A healthy man should provide for wife, children even by physical labour: Supreme Court

Bench says it is the sacrosanct duty of the husband to provide financial support to the wife and minor children

October 07, 2022 09:04 pm | Updated 09:04 pm IST - NEW DELHI

Supreme Court said the purpose of maintenance was to prevent even the slightest possibility of an estranged wife facing destitution.

Supreme Court said the purpose of maintenance was to prevent even the slightest possibility of an estranged wife facing destitution. | Photo Credit: R.V. Moorthy

A healthy man is obliged to provide through legal means, even by physical labour, for his wife and minor children, the Supreme Court has said in a judgment.

A Bench led by Justice Dinesh Maheshwari said it was a basic canon of law “that it is the sacrosanct duty of the husband to provide financial support to the wife and to the minor children. The husband is required to earn money even by physical labour… If he is able-bodied, he cannot avoid his obligation, except on the legally permissible grounds”.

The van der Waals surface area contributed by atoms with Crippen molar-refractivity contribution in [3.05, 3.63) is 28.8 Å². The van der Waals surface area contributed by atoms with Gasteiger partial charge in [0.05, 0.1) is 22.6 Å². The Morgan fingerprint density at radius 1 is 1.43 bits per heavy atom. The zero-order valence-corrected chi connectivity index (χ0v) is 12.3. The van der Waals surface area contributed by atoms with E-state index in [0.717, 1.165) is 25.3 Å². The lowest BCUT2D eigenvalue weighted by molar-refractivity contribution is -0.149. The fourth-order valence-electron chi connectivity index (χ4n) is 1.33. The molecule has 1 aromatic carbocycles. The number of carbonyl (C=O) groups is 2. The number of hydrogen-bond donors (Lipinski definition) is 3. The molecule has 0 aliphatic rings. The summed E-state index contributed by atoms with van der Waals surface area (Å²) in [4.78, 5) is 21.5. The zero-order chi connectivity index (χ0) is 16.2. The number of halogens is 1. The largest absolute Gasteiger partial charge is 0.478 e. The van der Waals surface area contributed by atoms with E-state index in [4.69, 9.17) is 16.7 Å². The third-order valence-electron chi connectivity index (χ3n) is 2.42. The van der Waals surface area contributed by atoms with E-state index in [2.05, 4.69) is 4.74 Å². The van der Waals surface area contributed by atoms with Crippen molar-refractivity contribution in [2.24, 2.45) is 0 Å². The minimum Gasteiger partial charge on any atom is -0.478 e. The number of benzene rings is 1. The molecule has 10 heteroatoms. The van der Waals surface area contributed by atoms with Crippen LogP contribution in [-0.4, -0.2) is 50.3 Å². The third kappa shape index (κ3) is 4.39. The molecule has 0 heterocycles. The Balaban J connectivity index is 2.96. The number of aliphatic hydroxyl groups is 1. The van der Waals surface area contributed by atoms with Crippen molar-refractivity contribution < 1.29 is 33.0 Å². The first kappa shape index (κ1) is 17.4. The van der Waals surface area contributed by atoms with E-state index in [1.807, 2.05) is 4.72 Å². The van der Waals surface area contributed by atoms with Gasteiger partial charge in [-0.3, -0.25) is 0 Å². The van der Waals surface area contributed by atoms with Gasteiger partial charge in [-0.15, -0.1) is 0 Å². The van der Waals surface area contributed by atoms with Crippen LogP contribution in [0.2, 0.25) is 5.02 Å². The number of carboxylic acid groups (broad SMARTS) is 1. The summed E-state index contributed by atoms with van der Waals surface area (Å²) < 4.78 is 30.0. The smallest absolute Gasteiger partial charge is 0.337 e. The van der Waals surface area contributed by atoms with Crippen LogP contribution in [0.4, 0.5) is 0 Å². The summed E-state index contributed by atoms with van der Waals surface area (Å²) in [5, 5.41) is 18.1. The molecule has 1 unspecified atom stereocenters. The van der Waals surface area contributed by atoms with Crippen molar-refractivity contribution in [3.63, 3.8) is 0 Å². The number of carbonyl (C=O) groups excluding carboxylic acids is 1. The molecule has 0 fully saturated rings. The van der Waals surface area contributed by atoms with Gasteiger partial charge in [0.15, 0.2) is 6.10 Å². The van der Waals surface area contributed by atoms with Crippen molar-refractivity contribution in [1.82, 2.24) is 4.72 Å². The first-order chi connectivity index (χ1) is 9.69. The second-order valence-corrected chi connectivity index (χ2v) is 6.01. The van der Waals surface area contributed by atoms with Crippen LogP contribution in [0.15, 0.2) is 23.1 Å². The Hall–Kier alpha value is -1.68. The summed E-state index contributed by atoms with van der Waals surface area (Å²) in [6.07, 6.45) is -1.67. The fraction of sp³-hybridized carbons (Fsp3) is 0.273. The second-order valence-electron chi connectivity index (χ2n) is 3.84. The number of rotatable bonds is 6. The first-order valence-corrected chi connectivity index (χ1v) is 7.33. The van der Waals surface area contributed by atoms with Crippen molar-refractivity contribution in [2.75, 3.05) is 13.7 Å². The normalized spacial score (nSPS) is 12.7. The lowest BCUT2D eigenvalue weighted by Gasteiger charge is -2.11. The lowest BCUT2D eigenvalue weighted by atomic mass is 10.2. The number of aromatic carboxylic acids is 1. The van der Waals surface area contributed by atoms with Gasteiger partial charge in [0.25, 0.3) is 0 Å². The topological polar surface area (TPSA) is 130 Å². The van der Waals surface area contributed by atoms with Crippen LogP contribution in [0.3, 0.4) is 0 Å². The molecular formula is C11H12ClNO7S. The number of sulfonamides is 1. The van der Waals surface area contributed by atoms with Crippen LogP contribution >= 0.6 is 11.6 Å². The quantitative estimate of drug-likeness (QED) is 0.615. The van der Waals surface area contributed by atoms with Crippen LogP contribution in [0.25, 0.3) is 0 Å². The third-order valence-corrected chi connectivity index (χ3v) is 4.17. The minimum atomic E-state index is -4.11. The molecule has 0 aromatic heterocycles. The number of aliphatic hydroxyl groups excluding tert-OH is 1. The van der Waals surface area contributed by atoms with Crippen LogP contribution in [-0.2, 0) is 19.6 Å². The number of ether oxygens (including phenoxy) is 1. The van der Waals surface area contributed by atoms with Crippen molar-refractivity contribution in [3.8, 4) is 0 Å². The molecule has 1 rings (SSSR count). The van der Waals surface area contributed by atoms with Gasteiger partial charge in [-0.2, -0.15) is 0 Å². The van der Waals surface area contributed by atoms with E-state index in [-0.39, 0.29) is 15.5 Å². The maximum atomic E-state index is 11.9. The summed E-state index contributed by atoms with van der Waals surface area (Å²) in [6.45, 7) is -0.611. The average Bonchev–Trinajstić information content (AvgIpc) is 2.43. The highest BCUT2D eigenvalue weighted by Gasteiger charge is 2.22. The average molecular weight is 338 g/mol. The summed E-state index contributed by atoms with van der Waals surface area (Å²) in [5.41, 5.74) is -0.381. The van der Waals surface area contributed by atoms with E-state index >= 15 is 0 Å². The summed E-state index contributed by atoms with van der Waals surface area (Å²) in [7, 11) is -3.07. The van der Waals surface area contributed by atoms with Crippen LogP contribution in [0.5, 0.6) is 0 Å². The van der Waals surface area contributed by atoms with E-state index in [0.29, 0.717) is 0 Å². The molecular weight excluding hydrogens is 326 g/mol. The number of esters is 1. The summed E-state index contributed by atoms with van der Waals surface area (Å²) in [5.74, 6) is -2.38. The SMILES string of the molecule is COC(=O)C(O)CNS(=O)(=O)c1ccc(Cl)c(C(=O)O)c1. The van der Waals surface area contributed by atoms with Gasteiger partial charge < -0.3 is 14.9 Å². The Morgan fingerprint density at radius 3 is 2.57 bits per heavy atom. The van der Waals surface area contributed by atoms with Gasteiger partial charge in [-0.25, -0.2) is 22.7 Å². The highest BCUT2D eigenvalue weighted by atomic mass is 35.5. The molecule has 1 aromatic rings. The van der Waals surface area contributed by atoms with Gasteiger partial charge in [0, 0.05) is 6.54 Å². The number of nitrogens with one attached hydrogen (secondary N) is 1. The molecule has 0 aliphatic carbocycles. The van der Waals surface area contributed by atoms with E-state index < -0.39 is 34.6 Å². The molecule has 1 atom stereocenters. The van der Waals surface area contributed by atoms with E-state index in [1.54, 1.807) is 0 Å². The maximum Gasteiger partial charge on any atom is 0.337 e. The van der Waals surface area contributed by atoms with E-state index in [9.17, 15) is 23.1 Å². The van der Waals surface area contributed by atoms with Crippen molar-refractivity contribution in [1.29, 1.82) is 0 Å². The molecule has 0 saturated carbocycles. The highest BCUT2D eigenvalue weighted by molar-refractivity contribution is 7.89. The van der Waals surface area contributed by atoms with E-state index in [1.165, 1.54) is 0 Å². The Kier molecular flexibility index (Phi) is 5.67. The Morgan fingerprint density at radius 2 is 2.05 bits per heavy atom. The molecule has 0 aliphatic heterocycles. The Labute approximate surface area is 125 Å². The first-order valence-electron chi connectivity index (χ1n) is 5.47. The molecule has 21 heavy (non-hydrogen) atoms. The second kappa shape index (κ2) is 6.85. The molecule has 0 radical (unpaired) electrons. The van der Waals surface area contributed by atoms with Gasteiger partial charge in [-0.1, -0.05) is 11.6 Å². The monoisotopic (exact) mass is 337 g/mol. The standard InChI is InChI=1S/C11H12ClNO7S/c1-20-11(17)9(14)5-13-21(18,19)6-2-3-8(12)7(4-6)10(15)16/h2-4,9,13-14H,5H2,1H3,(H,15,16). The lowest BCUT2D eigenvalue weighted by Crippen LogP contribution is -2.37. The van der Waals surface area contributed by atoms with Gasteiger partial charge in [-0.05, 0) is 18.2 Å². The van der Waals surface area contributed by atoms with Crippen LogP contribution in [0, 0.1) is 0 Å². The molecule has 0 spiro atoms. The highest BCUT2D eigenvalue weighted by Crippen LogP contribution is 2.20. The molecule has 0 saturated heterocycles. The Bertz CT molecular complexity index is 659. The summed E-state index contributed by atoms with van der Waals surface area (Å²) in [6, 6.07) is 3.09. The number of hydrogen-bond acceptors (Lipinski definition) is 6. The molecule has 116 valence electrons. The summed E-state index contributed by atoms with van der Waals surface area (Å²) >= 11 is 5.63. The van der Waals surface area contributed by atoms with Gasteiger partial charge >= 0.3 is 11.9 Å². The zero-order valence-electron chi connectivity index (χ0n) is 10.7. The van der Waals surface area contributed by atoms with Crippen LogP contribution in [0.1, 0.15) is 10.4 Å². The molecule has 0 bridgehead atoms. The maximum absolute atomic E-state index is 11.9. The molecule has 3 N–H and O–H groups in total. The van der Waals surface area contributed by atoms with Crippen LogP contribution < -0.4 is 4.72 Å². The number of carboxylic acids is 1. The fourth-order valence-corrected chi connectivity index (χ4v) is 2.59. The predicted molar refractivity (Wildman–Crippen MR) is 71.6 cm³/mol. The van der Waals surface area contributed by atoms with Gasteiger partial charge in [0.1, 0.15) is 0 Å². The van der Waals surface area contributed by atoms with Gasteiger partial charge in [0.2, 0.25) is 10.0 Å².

The judgment was based on an appeal filed by a woman who failed to win her case for maintenance from her estranged husband, represented by advocate Dushyant Parashar, in the Family Court and the Punjab and Haryana High Court.

Perfunctory grounds

The woman had argued in the High Court that the lower court had denied her claim for maintenance on perfunctory grounds. The husband contended that she had left the marital home with the children without a justifiable reason and had also failed to prove that she could not maintain herself.

But the apex court said the purpose of maintenance was to prevent even the slightest possibility of an estranged wife facing destitution. Maintenance was a speedy remedy to ensure her sustenance.

“It is accordingly directed that the respondent [husband] shall pay maintenance amount of ₹10,000 per month to the appellant-wife from the date of filing of her maintenance petition before the Family Court. The entire amount of arrears shall be deposited by the respondent in the Family Court within eight weeks…” the apex court ordered.

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